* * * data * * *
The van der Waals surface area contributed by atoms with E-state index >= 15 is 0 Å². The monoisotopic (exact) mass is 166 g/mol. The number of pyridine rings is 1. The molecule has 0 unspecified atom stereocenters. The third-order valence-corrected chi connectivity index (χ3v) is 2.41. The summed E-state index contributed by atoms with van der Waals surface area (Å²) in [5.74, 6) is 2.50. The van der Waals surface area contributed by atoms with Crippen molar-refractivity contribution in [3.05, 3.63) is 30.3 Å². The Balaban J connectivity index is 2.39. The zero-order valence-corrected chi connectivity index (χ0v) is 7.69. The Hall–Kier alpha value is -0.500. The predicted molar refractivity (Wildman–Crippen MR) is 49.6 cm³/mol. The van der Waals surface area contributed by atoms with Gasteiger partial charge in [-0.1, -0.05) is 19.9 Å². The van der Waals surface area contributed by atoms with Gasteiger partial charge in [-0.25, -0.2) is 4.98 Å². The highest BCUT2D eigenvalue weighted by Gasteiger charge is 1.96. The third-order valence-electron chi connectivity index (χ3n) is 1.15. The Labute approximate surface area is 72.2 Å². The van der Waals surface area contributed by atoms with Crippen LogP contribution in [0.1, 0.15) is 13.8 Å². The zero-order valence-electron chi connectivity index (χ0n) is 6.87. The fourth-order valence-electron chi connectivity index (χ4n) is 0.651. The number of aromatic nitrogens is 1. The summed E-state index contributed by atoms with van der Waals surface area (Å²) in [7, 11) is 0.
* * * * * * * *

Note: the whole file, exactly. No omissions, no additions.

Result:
The van der Waals surface area contributed by atoms with E-state index >= 15 is 0 Å². The monoisotopic (exact) mass is 166 g/mol. The number of pyridine rings is 1. The molecule has 0 unspecified atom stereocenters. The third-order valence-corrected chi connectivity index (χ3v) is 2.41. The summed E-state index contributed by atoms with van der Waals surface area (Å²) in [5.74, 6) is 2.50. The van der Waals surface area contributed by atoms with Crippen molar-refractivity contribution in [3.05, 3.63) is 30.3 Å². The Balaban J connectivity index is 2.39. The zero-order valence-corrected chi connectivity index (χ0v) is 7.69. The Hall–Kier alpha value is -0.500. The predicted molar refractivity (Wildman–Crippen MR) is 49.6 cm³/mol. The van der Waals surface area contributed by atoms with Gasteiger partial charge in [-0.1, -0.05) is 19.9 Å². The van der Waals surface area contributed by atoms with Gasteiger partial charge in [-0.25, -0.2) is 4.98 Å². The highest BCUT2D eigenvalue weighted by Gasteiger charge is 1.96. The third-order valence-electron chi connectivity index (χ3n) is 1.15. The Labute approximate surface area is 72.2 Å². The van der Waals surface area contributed by atoms with Crippen LogP contribution in [0.1, 0.15) is 13.8 Å². The zero-order valence-electron chi connectivity index (χ0n) is 6.87. The fourth-order valence-electron chi connectivity index (χ4n) is 0.651. The number of aromatic nitrogens is 1. The summed E-state index contributed by atoms with van der Waals surface area (Å²) in [7, 11) is 0.